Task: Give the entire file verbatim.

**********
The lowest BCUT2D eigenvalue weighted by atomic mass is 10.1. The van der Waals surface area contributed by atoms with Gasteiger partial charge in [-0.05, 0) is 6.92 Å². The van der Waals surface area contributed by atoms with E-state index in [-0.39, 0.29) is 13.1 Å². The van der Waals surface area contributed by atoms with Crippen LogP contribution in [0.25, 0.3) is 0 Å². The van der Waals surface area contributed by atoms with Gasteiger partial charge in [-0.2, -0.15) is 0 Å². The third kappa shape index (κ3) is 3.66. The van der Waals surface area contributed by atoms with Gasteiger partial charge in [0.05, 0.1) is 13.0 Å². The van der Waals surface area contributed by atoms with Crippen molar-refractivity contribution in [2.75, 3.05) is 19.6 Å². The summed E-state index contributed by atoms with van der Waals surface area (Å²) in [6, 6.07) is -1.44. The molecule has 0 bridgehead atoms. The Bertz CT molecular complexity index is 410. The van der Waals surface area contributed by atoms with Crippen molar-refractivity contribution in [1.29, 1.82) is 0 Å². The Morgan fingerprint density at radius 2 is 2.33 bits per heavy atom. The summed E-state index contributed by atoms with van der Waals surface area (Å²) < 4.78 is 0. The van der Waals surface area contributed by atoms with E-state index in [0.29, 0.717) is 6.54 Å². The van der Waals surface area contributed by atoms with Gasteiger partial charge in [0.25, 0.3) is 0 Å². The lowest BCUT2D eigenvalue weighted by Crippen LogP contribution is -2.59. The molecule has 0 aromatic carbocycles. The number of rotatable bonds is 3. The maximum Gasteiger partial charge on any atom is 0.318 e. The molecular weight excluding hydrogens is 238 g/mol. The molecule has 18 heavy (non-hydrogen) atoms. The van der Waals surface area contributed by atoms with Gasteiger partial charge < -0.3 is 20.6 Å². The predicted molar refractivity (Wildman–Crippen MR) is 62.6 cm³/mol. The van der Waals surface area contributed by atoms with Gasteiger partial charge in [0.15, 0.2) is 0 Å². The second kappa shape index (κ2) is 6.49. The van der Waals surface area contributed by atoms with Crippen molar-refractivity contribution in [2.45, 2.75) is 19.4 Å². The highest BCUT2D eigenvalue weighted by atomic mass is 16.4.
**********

The lowest BCUT2D eigenvalue weighted by atomic mass is 10.1. The van der Waals surface area contributed by atoms with Gasteiger partial charge in [-0.05, 0) is 6.92 Å². The van der Waals surface area contributed by atoms with E-state index in [-0.39, 0.29) is 13.1 Å². The van der Waals surface area contributed by atoms with Crippen LogP contribution in [0.25, 0.3) is 0 Å². The van der Waals surface area contributed by atoms with Gasteiger partial charge in [-0.2, -0.15) is 0 Å². The third kappa shape index (κ3) is 3.66. The van der Waals surface area contributed by atoms with Gasteiger partial charge in [0.05, 0.1) is 13.0 Å². The van der Waals surface area contributed by atoms with Crippen molar-refractivity contribution in [2.75, 3.05) is 19.6 Å². The summed E-state index contributed by atoms with van der Waals surface area (Å²) in [6, 6.07) is -1.44. The molecule has 0 bridgehead atoms. The Bertz CT molecular complexity index is 410. The van der Waals surface area contributed by atoms with Crippen molar-refractivity contribution in [1.29, 1.82) is 0 Å². The Morgan fingerprint density at radius 2 is 2.33 bits per heavy atom. The summed E-state index contributed by atoms with van der Waals surface area (Å²) < 4.78 is 0. The van der Waals surface area contributed by atoms with E-state index in [0.29, 0.717) is 6.54 Å². The van der Waals surface area contributed by atoms with Gasteiger partial charge in [0.25, 0.3) is 0 Å². The lowest BCUT2D eigenvalue weighted by Crippen LogP contribution is -2.59. The molecule has 0 aromatic carbocycles. The number of rotatable bonds is 3. The maximum Gasteiger partial charge on any atom is 0.318 e. The molecular weight excluding hydrogens is 238 g/mol. The molecule has 18 heavy (non-hydrogen) atoms. The van der Waals surface area contributed by atoms with Gasteiger partial charge < -0.3 is 20.6 Å². The predicted molar refractivity (Wildman–Crippen MR) is 62.6 cm³/mol. The van der Waals surface area contributed by atoms with Gasteiger partial charge in [0.15, 0.2) is 0 Å². The second kappa shape index (κ2) is 6.49. The van der Waals surface area contributed by atoms with Crippen molar-refractivity contribution in [2.45, 2.75) is 19.4 Å². The highest BCUT2D eigenvalue weighted by atomic mass is 16.4.